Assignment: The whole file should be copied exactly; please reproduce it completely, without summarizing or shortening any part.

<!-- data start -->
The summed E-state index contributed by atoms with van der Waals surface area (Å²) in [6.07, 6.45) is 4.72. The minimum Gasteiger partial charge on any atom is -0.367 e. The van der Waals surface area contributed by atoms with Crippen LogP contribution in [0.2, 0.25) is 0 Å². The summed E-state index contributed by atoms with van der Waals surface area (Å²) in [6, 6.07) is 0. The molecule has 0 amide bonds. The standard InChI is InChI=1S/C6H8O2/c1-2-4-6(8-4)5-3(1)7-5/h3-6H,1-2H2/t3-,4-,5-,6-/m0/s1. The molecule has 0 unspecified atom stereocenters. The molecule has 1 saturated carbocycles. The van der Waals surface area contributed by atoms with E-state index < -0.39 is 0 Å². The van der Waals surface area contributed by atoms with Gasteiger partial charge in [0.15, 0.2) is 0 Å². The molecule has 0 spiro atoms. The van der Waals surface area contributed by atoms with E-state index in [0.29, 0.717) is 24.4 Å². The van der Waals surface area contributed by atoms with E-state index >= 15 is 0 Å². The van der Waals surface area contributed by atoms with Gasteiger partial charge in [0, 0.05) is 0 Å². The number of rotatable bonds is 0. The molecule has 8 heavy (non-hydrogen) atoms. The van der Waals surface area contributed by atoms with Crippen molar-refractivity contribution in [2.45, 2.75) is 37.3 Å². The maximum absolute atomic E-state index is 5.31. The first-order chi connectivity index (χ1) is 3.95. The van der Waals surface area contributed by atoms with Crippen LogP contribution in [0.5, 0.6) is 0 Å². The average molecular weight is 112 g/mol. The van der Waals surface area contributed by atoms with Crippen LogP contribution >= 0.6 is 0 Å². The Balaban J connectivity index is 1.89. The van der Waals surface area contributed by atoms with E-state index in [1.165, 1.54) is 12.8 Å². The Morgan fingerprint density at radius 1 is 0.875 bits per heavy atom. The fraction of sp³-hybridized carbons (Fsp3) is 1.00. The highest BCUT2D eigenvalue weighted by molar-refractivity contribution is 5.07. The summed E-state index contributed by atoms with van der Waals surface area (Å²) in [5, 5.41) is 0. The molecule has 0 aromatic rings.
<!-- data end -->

The summed E-state index contributed by atoms with van der Waals surface area (Å²) in [6.07, 6.45) is 4.72. The minimum Gasteiger partial charge on any atom is -0.367 e. The van der Waals surface area contributed by atoms with Crippen LogP contribution in [0.2, 0.25) is 0 Å². The summed E-state index contributed by atoms with van der Waals surface area (Å²) in [6, 6.07) is 0. The molecule has 0 amide bonds. The standard InChI is InChI=1S/C6H8O2/c1-2-4-6(8-4)5-3(1)7-5/h3-6H,1-2H2/t3-,4-,5-,6-/m0/s1. The molecule has 0 unspecified atom stereocenters. The molecule has 1 saturated carbocycles. The van der Waals surface area contributed by atoms with E-state index < -0.39 is 0 Å². The van der Waals surface area contributed by atoms with Gasteiger partial charge in [0.15, 0.2) is 0 Å². The molecule has 0 spiro atoms. The van der Waals surface area contributed by atoms with E-state index in [0.29, 0.717) is 24.4 Å². The van der Waals surface area contributed by atoms with E-state index >= 15 is 0 Å². The van der Waals surface area contributed by atoms with Gasteiger partial charge in [0, 0.05) is 0 Å². The number of rotatable bonds is 0. The molecule has 8 heavy (non-hydrogen) atoms. The van der Waals surface area contributed by atoms with Crippen molar-refractivity contribution in [2.45, 2.75) is 37.3 Å². The maximum absolute atomic E-state index is 5.31. The first-order chi connectivity index (χ1) is 3.95. The van der Waals surface area contributed by atoms with Crippen LogP contribution in [0.5, 0.6) is 0 Å². The average molecular weight is 112 g/mol. The van der Waals surface area contributed by atoms with Crippen LogP contribution >= 0.6 is 0 Å². The Balaban J connectivity index is 1.89. The van der Waals surface area contributed by atoms with E-state index in [1.165, 1.54) is 12.8 Å². The Morgan fingerprint density at radius 1 is 0.875 bits per heavy atom. The fraction of sp³-hybridized carbons (Fsp3) is 1.00. The highest BCUT2D eigenvalue weighted by molar-refractivity contribution is 5.07. The summed E-state index contributed by atoms with van der Waals surface area (Å²) in [5, 5.41) is 0. The molecule has 0 aromatic rings.